The Inner Mongolia Autonomous Region (IMAR) is a major source of rivers, catchment areas, and ecological barriers in the northeast of China, related to the nation’s ecological security and improvement of the ecological environment. Therefore, studying the response of vegetation to climate change has become an important part of current global change research. Since existing studies lack detailed descriptions of the response of vegetation to different climatic factors using the method of grey correlation analysis based on pixel, the temporal and spatial patterns and trends of enhanced vegetation index (EVI) are analyzed in the growing season in IMAR from 2000 to 2015 based on moderate resolution imaging spectroradiometer (MODIS) EVI data. Combined with the data of air temperature, relative humidity, and precipitation in the study area, the grey relational analysis (GRA) method is used to study the time lag of EVI to climate change, and the study area is finally zoned into different parts according to the driving climatic factors for EVI on the basis of lag analysis. The driving zones quantitatively show the characteristics of temporal and spatial differences in response to different climatic factors for EVI. The results show that: (1) The value of EVI generally features in spatial distribution, increasing from the west to the east and the south to the north. The rate of change is 0.22/10°E from the west to the east, 0.28/10°N from the south to the north; (2) During 2000–2015, the EVI in IMAR showed a slightly upward trend with a growth rate of 0.021/10a. Among them, the areas with slight and significant improvement accounted for 21.1% and 7.5% of the total area respectively, ones with slight and significant degradation being 24.6% and 4.3%; (3) The time lag analysis of climatic factors for EVI indicates that vegetation growth in the study area lags behind air temperature by 1–2 months, relative humidity by 1–2 months, and precipitation by one month respectively; (4) During the growing season, the EVI of precipitation driving zone (21.8%) in IMAR is much larger than that in the air temperature driving zone (8%) and the relative humidity driving zone (11.6%). The growth of vegetation in IMAR generally has the closest relationship with precipitation. The growth of vegetation does not depend on the change of a single climatic factor. Instead, it is the result of the combined action of multiple climatic factors and human activities.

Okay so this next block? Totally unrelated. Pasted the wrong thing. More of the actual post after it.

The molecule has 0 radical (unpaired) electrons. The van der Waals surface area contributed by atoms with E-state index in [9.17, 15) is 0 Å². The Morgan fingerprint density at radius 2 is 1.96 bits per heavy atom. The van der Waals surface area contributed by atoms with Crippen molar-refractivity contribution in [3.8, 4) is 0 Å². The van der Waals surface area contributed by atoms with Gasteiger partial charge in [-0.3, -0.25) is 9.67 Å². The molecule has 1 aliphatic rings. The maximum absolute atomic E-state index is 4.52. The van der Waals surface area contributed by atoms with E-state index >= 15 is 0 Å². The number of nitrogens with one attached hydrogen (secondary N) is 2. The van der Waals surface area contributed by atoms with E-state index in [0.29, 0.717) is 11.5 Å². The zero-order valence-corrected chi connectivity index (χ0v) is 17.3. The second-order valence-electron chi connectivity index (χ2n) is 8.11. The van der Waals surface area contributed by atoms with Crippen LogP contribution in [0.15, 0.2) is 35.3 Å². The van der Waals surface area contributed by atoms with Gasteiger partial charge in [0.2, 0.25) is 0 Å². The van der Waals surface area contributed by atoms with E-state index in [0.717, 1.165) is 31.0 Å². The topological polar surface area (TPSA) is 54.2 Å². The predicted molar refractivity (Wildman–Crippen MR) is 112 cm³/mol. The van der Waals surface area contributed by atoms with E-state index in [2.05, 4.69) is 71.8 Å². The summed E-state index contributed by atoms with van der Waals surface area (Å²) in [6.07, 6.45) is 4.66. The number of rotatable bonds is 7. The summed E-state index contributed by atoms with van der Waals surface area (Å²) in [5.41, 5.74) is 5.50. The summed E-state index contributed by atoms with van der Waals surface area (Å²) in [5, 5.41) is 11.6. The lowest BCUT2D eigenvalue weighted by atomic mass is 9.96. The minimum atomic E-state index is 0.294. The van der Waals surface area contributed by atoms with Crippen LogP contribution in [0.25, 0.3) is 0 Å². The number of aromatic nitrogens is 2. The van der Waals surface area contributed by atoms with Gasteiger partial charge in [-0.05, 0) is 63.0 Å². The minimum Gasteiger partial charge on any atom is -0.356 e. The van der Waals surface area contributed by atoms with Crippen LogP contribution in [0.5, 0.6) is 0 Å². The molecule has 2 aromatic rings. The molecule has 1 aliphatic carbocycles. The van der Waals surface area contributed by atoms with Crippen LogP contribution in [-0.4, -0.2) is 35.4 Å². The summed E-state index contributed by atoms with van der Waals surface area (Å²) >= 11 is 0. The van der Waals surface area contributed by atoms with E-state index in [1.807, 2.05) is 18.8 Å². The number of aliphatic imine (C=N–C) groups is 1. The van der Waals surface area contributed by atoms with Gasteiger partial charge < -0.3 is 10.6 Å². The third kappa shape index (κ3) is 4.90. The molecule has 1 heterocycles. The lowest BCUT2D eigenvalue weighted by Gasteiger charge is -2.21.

• Vegetation is a key component of ecosystems, and any change in terrestrial ecosystems is bound to result in fluctuations in vegetation types, quantity, or quality [1,2,3]

  • The ecological environment in Inner Mongolia Autonomous Region (IMAR) is characterized by distinctive geographical differences, fragile ecological conditions, and complex ecological types [12,13,14], where vegetation types show a northeast-southwest pattern of surface cover of forests, steppes and deserts [12,15]

  • Long et al [10] used the normalized difference vegetation index (NDVI) to study the response of vegetation to climatic factors in IMAR from 1982 to 2006 and found that different vegetation types had different responses to climatic factors and different time lag, but only air temperature and precipitation were taken into consideration

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Vegetation is a key component of ecosystems, and any change in terrestrial ecosystems is bound to result in fluctuations in vegetation types, quantity, or quality [1,2,3]. The Inner Mongolia Autonomous Region (IMAR) is located in the transitional zone from arid and semi-arid climates to humid and semi-humid monsoon climates of the southeast coast [10,11,12]. It is a water conservation area of Songhua River and functions as an important ecological barrier of northern China [11,12]. Quantitative assessment of the dynamic changes and driving forces of the vegetation ecosystem in Inner Mongolia will help people to understand the feedback between the global climate change and vegetation ecosystems [12,14,15,16], which is of great theoretical and practical significance for evaluating the environmental quality of terrestrial ecosystems and regulating ecological processes [1,16,17]


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